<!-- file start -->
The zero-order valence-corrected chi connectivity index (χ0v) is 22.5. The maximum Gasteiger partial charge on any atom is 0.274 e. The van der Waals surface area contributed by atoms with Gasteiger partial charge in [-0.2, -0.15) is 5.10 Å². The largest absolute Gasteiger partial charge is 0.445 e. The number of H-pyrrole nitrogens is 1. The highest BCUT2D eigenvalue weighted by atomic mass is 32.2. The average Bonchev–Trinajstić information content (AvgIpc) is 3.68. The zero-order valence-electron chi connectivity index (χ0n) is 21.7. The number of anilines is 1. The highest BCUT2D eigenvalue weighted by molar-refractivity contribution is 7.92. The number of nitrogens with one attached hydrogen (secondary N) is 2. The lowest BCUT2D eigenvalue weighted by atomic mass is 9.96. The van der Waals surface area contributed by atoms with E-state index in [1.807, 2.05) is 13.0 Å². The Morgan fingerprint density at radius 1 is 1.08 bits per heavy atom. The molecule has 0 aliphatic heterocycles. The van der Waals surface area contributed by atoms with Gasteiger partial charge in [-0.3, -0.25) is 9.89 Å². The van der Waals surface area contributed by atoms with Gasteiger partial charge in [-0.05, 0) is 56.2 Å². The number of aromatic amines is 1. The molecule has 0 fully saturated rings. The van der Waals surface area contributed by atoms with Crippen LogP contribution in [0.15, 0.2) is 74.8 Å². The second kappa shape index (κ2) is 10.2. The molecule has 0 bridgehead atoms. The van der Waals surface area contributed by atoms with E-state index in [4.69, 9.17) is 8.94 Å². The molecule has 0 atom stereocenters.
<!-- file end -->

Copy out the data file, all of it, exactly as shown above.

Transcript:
The zero-order valence-corrected chi connectivity index (χ0v) is 22.5. The maximum Gasteiger partial charge on any atom is 0.274 e. The van der Waals surface area contributed by atoms with Gasteiger partial charge in [-0.2, -0.15) is 5.10 Å². The largest absolute Gasteiger partial charge is 0.445 e. The number of H-pyrrole nitrogens is 1. The highest BCUT2D eigenvalue weighted by atomic mass is 32.2. The average Bonchev–Trinajstić information content (AvgIpc) is 3.68. The zero-order valence-electron chi connectivity index (χ0n) is 21.7. The number of anilines is 1. The highest BCUT2D eigenvalue weighted by molar-refractivity contribution is 7.92. The number of nitrogens with one attached hydrogen (secondary N) is 2. The lowest BCUT2D eigenvalue weighted by atomic mass is 9.96. The van der Waals surface area contributed by atoms with E-state index in [1.807, 2.05) is 13.0 Å². The Morgan fingerprint density at radius 1 is 1.08 bits per heavy atom. The molecule has 0 aliphatic heterocycles. The van der Waals surface area contributed by atoms with Gasteiger partial charge in [-0.3, -0.25) is 9.89 Å². The van der Waals surface area contributed by atoms with Gasteiger partial charge in [-0.05, 0) is 56.2 Å². The number of aromatic amines is 1. The molecule has 0 fully saturated rings. The van der Waals surface area contributed by atoms with Crippen LogP contribution in [0.15, 0.2) is 74.8 Å². The second kappa shape index (κ2) is 10.2. The molecule has 0 bridgehead atoms. The van der Waals surface area contributed by atoms with E-state index in [4.69, 9.17) is 8.94 Å². The molecule has 0 atom stereocenters.